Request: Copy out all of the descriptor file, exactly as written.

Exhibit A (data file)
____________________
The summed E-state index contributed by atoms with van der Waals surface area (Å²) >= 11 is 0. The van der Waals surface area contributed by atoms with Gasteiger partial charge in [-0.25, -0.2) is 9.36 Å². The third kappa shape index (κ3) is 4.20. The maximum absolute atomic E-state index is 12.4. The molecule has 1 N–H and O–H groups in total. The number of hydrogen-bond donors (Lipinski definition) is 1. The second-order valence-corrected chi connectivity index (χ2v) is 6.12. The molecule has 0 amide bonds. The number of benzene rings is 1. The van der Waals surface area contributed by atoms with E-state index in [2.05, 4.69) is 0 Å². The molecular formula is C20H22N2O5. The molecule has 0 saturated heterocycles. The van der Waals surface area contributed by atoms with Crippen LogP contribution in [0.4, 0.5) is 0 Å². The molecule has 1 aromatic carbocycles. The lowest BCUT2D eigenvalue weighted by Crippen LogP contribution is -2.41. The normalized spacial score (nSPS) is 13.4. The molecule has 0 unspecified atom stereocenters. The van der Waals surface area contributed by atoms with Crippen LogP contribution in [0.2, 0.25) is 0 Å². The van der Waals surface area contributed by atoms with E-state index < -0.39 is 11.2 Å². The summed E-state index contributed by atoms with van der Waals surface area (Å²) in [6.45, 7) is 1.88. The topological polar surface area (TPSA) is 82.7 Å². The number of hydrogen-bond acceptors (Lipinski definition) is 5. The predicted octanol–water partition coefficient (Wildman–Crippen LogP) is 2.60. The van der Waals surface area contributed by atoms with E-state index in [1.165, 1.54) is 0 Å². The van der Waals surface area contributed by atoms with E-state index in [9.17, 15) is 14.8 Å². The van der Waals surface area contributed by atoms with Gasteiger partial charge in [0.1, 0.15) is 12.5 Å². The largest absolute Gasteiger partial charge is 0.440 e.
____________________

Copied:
The summed E-state index contributed by atoms with van der Waals surface area (Å²) >= 11 is 0. The van der Waals surface area contributed by atoms with Gasteiger partial charge in [-0.25, -0.2) is 9.36 Å². The third kappa shape index (κ3) is 4.20. The maximum absolute atomic E-state index is 12.4. The molecule has 1 N–H and O–H groups in total. The number of hydrogen-bond donors (Lipinski definition) is 1. The second-order valence-corrected chi connectivity index (χ2v) is 6.12. The molecule has 0 amide bonds. The number of benzene rings is 1. The van der Waals surface area contributed by atoms with E-state index in [2.05, 4.69) is 0 Å². The molecular formula is C20H22N2O5. The molecule has 0 saturated heterocycles. The van der Waals surface area contributed by atoms with Crippen LogP contribution in [0.4, 0.5) is 0 Å². The molecule has 1 aromatic carbocycles. The lowest BCUT2D eigenvalue weighted by Crippen LogP contribution is -2.41. The normalized spacial score (nSPS) is 13.4. The molecule has 0 unspecified atom stereocenters. The van der Waals surface area contributed by atoms with Crippen LogP contribution in [0.2, 0.25) is 0 Å². The van der Waals surface area contributed by atoms with E-state index < -0.39 is 11.2 Å². The summed E-state index contributed by atoms with van der Waals surface area (Å²) in [6.45, 7) is 1.88. The topological polar surface area (TPSA) is 82.7 Å². The number of hydrogen-bond acceptors (Lipinski definition) is 5. The predicted octanol–water partition coefficient (Wildman–Crippen LogP) is 2.60. The van der Waals surface area contributed by atoms with E-state index in [1.165, 1.54) is 0 Å². The van der Waals surface area contributed by atoms with E-state index in [9.17, 15) is 14.8 Å². The van der Waals surface area contributed by atoms with Gasteiger partial charge in [0.1, 0.15) is 12.5 Å². The largest absolute Gasteiger partial charge is 0.440 e.